Searchers would eventually find the capital of Old Canada, a dank town in the vicinity of Ottawa. And there they would find a Scrooge of a Prime Minister, stained with red ink, spending his time entering ever-higher numbers for his country’s enormous debt.

A few of the mechanical details remain to be worked out. But this is a good time to think about what we would like in a New Canada. The new Prime Minister may not be able to pull off the Austin trick in all its beautiful simplicity. But there are choices to be made.

I would like to see New Canada take over all the wacky and weird things about this country that have made it different from any other. The reasonabove-passion gang has been busy homogenizing us for the past sixth of a century and some of the changes can’t be undone. We can’t go back, for example, to being a nation that had to ask the parliament of another country to amend our Constitution. It didn’t make any sense to keep our Constitution in London. That killed it in the end. But while it lasted it was a wonderful fact to relate to visitors.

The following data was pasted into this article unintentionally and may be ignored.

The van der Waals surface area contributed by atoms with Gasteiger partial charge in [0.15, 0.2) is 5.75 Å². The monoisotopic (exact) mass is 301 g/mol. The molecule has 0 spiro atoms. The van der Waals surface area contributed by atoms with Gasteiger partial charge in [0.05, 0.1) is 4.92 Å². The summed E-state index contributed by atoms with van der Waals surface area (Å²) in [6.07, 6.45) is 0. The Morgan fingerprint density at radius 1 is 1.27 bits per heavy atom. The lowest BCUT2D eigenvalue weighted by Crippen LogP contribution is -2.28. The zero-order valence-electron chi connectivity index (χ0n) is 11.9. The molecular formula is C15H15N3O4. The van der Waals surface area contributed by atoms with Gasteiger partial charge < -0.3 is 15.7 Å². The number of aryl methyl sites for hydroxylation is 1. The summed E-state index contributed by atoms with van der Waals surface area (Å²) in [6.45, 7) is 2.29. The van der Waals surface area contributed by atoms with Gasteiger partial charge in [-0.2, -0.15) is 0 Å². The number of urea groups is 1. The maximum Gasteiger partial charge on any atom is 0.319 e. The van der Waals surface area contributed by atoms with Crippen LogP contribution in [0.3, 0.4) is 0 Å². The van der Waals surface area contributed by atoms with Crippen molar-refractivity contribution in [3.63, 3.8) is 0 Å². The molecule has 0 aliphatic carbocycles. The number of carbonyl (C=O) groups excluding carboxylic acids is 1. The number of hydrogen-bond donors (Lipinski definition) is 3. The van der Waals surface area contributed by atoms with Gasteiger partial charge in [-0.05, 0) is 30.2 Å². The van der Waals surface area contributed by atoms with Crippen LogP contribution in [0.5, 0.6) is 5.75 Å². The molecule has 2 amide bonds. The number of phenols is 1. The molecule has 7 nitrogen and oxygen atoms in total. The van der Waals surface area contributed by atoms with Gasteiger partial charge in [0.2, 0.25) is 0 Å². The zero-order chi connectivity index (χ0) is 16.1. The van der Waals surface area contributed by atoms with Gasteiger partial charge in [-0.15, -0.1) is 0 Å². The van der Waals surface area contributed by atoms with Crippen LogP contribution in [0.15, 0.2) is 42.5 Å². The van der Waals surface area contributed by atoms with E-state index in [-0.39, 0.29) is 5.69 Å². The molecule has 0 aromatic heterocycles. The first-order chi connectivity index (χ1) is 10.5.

The New Canada would still have the absentee monarchy, one of the most useful head-of-state institutions in the world. The Queen does not interfere in our quarrels; she hardly knows about them, and she is too far away to offer advice. She does not cost much. Some may mutter about the cost of royal visits. But that is peanuts compared to the cost of maintaining somebody in regal dignity for the whole year.